U.S. District Court Judge Nicholas G. Garaufis, who ordered Lopez’s release, called the case, which had been based solely on the testimony of two police-coerced witnesses, “rotten from day one.” The judge said the district attorney’s office was “overzealous and deceitful,” and Lopez’s lawyers had been “indolent and ill prepared.”
“In short, the prosecution’s evidence was flimsy to begin with and has since been reduced to rubble,” said Garaufis, who granted habeas relief. See: Lopez v. Miller, 915 F.Supp.2d 373 (E.D. N.Y. 2013).
“It feels great to be back on Earth,” said a newly-freed Lopez. “I’m looking forward to restoring my life as best I can.”
Lopez had filed a lawsuit against the City of New York seeking $124 million in damages; the case was scheduled for trial the day after he died. [See: PLN, Aug. 2013, p.1].
“He was always looking forward to being compensated,” said Jeffrey Deskovic, whose foundation works to free the wrongly convicted and help exonerees. “He wanted to do some domestic travel to other states, and to travel internationally. He wanted to go to college and to go to law school. He wanted to set his wife up in business, and he wanted to be an entrepreneur,” Deskovic added. “His life was really robbed from him.”
Lopez was survived by his wife, mother, brother, daughter and three grandchildren. In January 2016, state officials settled his estate’s wrongful conviction suit for $4.2 million, and last September the City of New York agreed to pay $8.25 million – money that Lopez had needed after his release but never saw during his 20 months of freedom.
Timothy Howard was 53 when he died of a massive heart attack, just four years after his exoneration and release from prison. He and a childhood friend, Gary L. James, spent 26 years in Ohio’s prison system for a robbery that resulted in the murder of bank guard Berne Davis. They were freed in 2003 when evidence that had previously been suppressed by the prosecution proved they were wrongfully convicted at their 1977 trial.
When a judge offered him his freedom if he would plead guilty, Howard replied, “Do what you’ve got to do, judge. I have nothing to do with that bank robbery or murdering Berne Davis. His murder is not on my conscience.”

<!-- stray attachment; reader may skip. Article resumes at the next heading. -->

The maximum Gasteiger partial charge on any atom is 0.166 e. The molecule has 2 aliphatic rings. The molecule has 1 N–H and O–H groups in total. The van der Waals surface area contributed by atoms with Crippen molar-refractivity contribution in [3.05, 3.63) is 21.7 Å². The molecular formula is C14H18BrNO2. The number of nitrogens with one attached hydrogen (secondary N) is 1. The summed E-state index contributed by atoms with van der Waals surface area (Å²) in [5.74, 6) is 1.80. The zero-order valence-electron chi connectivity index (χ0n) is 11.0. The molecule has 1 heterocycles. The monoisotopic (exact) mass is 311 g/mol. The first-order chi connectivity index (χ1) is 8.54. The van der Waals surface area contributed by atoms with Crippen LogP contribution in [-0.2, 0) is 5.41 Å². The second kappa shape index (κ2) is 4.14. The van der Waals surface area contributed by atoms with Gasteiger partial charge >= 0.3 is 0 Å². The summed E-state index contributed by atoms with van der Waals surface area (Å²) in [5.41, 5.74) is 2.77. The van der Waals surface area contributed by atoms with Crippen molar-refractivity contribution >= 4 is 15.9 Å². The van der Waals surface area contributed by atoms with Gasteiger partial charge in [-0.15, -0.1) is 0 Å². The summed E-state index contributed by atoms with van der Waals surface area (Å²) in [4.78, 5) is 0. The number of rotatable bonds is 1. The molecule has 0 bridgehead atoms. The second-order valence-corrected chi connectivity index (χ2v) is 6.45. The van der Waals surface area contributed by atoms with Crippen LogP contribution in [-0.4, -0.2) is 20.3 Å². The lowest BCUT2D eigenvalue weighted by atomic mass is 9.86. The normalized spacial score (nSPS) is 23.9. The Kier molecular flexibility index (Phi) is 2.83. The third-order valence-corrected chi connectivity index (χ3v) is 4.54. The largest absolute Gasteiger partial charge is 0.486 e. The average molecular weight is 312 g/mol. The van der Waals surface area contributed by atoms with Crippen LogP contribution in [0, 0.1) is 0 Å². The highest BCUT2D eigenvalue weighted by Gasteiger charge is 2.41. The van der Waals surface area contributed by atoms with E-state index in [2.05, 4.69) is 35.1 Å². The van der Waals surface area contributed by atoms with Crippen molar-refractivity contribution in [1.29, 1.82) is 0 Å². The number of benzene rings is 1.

“That took a lot of integrity and courage,” said Howard’s attorney, James McCloskey, the head of Centurion Ministries – an organization that assists the wrongfully convicted. “That was his shining moment.”
McCloskey blamed Howard’s lengthy incarceration for his death.
“We see this time and time again,” he noted. “Some of them just hold on to the wrong that was done to them and it just eats them alive.”
In 2006, Ohio settled a lawsuit filed by Howard for $2.5 million, which at the time was the largest amount received by a former prisoner in the state’s history. [See: PLN, Feb. 2009, p.21].
“It was a tough road for Timmy,” McCloskey said, referring to Howard’s death in March 2007. “He just couldn’t get past the years that were robbed from him. In a sense, he was in his own prison for the last four years.”
Glenn Ford died of lung cancer at the age of 65. He spent almost 30 years on death row at the Louisiana State Penitentiary in Angola for a 1984 robbery and murder; exonerated and freed in March 2014, he enjoyed a mere fifteen months of freedom. He had been released with only $20 to his name, no home, no job and failing health. At the time of his death he was living in a residence provided by Resurrection After Exoneration, an organization that assists exonerees.